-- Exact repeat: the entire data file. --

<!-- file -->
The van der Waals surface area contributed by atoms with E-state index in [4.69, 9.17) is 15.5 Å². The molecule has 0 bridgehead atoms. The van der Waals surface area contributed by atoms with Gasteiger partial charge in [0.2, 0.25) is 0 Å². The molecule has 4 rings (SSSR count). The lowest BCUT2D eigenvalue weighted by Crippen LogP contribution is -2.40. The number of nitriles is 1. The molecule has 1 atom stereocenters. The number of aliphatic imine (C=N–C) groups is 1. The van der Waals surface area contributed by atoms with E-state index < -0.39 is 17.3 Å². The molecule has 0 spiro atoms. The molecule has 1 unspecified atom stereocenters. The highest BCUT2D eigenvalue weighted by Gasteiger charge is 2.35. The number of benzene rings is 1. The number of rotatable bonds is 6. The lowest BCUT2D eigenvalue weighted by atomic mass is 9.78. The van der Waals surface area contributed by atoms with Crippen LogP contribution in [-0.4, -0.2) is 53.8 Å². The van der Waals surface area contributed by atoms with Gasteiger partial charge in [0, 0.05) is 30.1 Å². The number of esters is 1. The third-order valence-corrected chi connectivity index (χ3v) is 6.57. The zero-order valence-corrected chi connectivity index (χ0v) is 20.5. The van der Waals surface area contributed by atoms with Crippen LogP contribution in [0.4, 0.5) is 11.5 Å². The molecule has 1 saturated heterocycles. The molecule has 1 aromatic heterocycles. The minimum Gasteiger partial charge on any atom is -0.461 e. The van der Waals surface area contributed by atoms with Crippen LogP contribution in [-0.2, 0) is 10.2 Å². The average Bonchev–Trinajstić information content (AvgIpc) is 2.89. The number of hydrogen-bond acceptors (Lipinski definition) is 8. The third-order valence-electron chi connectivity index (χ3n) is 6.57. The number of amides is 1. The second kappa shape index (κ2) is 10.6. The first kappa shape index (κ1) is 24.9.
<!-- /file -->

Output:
The van der Waals surface area contributed by atoms with E-state index in [4.69, 9.17) is 15.5 Å². The molecule has 0 bridgehead atoms. The van der Waals surface area contributed by atoms with Gasteiger partial charge in [0.2, 0.25) is 0 Å². The molecule has 4 rings (SSSR count). The lowest BCUT2D eigenvalue weighted by Crippen LogP contribution is -2.40. The number of nitriles is 1. The molecule has 1 atom stereocenters. The number of aliphatic imine (C=N–C) groups is 1. The van der Waals surface area contributed by atoms with E-state index < -0.39 is 17.3 Å². The molecule has 0 spiro atoms. The molecule has 1 unspecified atom stereocenters. The highest BCUT2D eigenvalue weighted by Gasteiger charge is 2.35. The number of benzene rings is 1. The number of rotatable bonds is 6. The lowest BCUT2D eigenvalue weighted by atomic mass is 9.78. The van der Waals surface area contributed by atoms with Crippen LogP contribution in [-0.4, -0.2) is 53.8 Å². The van der Waals surface area contributed by atoms with Gasteiger partial charge in [0, 0.05) is 30.1 Å². The number of esters is 1. The third-order valence-corrected chi connectivity index (χ3v) is 6.57. The zero-order valence-corrected chi connectivity index (χ0v) is 20.5. The van der Waals surface area contributed by atoms with Crippen LogP contribution in [0.4, 0.5) is 11.5 Å². The molecule has 1 saturated heterocycles. The molecule has 1 aromatic heterocycles. The minimum Gasteiger partial charge on any atom is -0.461 e. The van der Waals surface area contributed by atoms with Crippen LogP contribution in [-0.2, 0) is 10.2 Å². The average Bonchev–Trinajstić information content (AvgIpc) is 2.89. The number of hydrogen-bond acceptors (Lipinski definition) is 8. The third-order valence-electron chi connectivity index (χ3n) is 6.57. The number of amides is 1. The second kappa shape index (κ2) is 10.6. The first kappa shape index (κ1) is 24.9.